TxDOT workshop evaluates future transportation options for Austin-San Antonio region

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The Texas Department of Transportation hosted a joint workshop Nov. 1 that included the Capital Area Metropolitan Planning Organization and the Alamo Area Metropolitan Planning Organization to discuss corridor connection options between the greater Austin and San Antonio regions. The meeting, which is part of a ground-up planning effort, took place at the New Braunfels Civic and Convention Center.

CAMPO board Chairman Will Conley called the workshop “a historic step forward” for corridor transportation solutions that will meet the demand for the area’s future growth that is expected to increase by an estimated 2 million people by 2040. The expected increase would bring the population to a projected 5.9 million—comparable to the current Dallas-Fort Worth Metroplex population.

The workshop was part of the ongoing Capital-Alamo Connection Study launched by TxDOT this summer, when data collection and a current analysis of transportation conditions were evaluated.

Lauren Garduño, TxDOT director of project planning and development, said the study is unique because it overlaps both MPO areas and includes 12 counties. The affected area includes all counties that are part of the MPOs as well as a few bordering counties. Garduño stressed the importance of the two entities working together throughout the planning process.

During the workshop CAMPO and AAMPO board members identified current concerns, including a lack of options, funding, safety, congestion, rapid growth and a political lack of will. Three rounds of table discussions focused on needs and challenges surrounding infrastructure, policy and technology. TxDOT will use the feedback collected at the workshop to evaluate potential options before reconvening for a second workshop with the MPOs in the spring.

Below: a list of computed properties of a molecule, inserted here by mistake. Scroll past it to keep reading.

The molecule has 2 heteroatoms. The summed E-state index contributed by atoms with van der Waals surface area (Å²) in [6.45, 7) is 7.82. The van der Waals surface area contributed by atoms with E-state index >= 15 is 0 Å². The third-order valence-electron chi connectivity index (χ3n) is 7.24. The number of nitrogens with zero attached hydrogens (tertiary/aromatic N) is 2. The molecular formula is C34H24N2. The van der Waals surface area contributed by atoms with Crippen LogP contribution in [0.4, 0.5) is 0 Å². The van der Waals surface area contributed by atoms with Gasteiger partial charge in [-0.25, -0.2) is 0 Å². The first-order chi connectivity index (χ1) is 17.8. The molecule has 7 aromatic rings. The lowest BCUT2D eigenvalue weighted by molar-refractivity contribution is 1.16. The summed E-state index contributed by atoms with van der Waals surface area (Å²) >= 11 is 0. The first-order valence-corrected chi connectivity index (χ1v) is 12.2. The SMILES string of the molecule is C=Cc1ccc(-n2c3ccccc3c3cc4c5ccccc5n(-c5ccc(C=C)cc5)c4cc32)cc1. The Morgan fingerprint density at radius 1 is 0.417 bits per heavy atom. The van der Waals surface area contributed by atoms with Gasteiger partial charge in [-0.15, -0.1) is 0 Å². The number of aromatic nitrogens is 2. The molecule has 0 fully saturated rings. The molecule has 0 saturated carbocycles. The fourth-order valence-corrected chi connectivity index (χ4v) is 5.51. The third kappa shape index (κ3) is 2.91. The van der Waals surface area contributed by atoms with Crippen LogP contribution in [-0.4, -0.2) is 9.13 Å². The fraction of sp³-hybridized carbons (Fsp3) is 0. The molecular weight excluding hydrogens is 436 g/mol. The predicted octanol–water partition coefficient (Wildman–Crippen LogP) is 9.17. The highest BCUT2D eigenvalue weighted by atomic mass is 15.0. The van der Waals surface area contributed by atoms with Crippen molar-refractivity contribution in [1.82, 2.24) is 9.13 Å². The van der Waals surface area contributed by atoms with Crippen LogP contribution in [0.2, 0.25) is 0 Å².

Roger Beall, TxDOT advanced project development director, said the goal of the study is to find solutions for “moving people and goods in a timely fashion, safely.” In addition to roadway congestion Beall shed light on the area’s rail systems, calling them “near capacity” as well as increased truck freight that is expected to double between 2010-40.

CAMPO Public Information Officer Doise Miers said TxDOT is considering all modes of transportation during this preliminary phase, including commuter rail and autonomous vehicles.

Garduño identified a key next step in the process as finding ways to capture engagement from additional stakeholders.

“I think everyone who lives in this corridor and works in this corridor should have a voice,” he said.

TxDOT plans to finalize its strategy recommendations in the summer.

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